Rising prices of materials and labour are boosting the cost of building permits because permits are charged as a tax, not as a fee for service.

For example, despite rising housing demand, home starts in Saanich have been in decline for a number of years:

2017 – 625 new homes

2018 – 539 new homes

2019 – 203 new homes

2020 – 200 new homes

However, according to their Financial Plan, revenue from permits remains strong. They attribute this to “permitting revenues increase due to increased cost of construction.”

In addition, their expenses are increasing despite an overall decline in housing starts of -68%. There should be a decline in expenses.

Inspection fees should be based on the cost of providing the inspection service, not the rising cost of lumber due to supply shortages from mill closures.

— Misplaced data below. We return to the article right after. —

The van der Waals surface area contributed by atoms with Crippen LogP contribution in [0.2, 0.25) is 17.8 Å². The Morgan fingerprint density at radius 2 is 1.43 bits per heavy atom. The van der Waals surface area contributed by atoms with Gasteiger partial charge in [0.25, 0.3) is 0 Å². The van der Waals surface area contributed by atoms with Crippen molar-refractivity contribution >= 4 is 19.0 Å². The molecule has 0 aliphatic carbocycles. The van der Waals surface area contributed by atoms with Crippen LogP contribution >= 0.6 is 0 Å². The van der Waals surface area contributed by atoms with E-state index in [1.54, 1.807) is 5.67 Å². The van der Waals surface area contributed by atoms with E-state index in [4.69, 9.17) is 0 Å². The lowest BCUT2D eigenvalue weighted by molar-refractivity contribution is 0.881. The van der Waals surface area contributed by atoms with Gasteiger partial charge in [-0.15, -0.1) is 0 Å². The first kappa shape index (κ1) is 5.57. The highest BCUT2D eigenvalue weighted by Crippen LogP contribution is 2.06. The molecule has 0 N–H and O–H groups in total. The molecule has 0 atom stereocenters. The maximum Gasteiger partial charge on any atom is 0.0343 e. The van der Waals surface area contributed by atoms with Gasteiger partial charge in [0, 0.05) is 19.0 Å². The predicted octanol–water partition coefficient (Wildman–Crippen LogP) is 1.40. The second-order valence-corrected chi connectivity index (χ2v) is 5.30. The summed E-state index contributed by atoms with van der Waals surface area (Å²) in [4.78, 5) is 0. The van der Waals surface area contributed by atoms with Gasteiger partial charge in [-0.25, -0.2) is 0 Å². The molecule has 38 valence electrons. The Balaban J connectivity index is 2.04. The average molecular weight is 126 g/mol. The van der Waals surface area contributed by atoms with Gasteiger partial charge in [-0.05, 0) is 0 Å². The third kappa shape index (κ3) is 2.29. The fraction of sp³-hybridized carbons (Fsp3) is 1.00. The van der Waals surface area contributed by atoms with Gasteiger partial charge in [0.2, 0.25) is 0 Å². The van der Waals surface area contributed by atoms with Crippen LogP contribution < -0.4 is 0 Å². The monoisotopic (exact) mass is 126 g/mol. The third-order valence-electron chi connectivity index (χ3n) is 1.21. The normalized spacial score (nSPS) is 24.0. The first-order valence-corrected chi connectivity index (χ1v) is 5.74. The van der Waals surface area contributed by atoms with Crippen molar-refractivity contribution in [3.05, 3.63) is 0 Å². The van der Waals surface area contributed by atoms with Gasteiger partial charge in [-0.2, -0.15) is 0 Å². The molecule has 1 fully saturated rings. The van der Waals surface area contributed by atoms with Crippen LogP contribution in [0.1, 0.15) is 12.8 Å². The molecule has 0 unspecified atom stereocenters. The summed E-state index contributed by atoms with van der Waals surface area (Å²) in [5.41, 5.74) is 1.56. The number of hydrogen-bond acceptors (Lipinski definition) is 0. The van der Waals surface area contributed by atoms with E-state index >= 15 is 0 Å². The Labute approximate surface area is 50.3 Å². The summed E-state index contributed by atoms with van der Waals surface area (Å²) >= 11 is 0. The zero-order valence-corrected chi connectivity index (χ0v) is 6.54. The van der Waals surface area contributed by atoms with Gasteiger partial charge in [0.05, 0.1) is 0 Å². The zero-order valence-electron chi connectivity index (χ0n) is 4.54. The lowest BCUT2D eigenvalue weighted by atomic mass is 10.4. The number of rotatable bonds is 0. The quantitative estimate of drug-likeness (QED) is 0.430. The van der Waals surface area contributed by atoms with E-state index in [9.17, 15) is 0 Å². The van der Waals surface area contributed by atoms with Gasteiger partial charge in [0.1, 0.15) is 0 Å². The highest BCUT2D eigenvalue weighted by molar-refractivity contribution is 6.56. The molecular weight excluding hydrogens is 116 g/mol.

Many municipalities use the same formula, adding significantly to the cost of housing.

The BC government recently announced $2 billion revenue from their Property Transfer Tax charged up to three times in the development of a single property.

Three levels of government treat housing as a cash machine, so it’s no wonder the housing prices are sky high.

Federal, provincial and municipal govts tell builders where and what to build (zoning); when to build (permit approvals); how to build (building code); and how much revenue they require from the project (GST, PTT, DCC’s, permit fees, amenity contributions). The lack of housing affordability rests squarely with government.